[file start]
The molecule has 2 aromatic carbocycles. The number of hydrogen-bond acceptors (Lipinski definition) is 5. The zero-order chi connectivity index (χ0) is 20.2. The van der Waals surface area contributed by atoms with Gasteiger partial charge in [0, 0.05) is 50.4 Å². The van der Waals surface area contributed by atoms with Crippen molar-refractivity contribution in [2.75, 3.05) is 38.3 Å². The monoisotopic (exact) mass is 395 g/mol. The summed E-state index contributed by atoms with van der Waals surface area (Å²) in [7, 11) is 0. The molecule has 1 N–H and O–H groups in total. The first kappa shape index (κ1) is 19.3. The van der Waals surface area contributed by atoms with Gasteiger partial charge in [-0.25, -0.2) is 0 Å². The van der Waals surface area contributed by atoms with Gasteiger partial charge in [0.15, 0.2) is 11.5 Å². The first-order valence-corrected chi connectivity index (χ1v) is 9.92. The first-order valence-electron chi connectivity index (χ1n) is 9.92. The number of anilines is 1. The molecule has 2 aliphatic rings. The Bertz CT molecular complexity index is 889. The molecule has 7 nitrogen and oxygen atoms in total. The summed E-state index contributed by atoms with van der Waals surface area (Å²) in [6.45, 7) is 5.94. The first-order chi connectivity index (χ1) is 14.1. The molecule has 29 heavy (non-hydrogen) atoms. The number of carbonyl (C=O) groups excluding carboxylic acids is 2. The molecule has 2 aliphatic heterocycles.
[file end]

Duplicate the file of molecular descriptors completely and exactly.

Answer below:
The molecule has 2 aromatic carbocycles. The number of hydrogen-bond acceptors (Lipinski definition) is 5. The zero-order chi connectivity index (χ0) is 20.2. The van der Waals surface area contributed by atoms with Gasteiger partial charge in [0, 0.05) is 50.4 Å². The van der Waals surface area contributed by atoms with Crippen molar-refractivity contribution in [2.75, 3.05) is 38.3 Å². The monoisotopic (exact) mass is 395 g/mol. The summed E-state index contributed by atoms with van der Waals surface area (Å²) in [7, 11) is 0. The molecule has 1 N–H and O–H groups in total. The first kappa shape index (κ1) is 19.3. The van der Waals surface area contributed by atoms with Gasteiger partial charge in [-0.25, -0.2) is 0 Å². The van der Waals surface area contributed by atoms with Gasteiger partial charge in [0.15, 0.2) is 11.5 Å². The first-order valence-corrected chi connectivity index (χ1v) is 9.92. The first-order valence-electron chi connectivity index (χ1n) is 9.92. The number of anilines is 1. The molecule has 2 aliphatic rings. The Bertz CT molecular complexity index is 889. The molecule has 7 nitrogen and oxygen atoms in total. The summed E-state index contributed by atoms with van der Waals surface area (Å²) in [6.45, 7) is 5.94. The first-order chi connectivity index (χ1) is 14.1. The molecule has 29 heavy (non-hydrogen) atoms. The number of carbonyl (C=O) groups excluding carboxylic acids is 2. The molecule has 2 aliphatic heterocycles.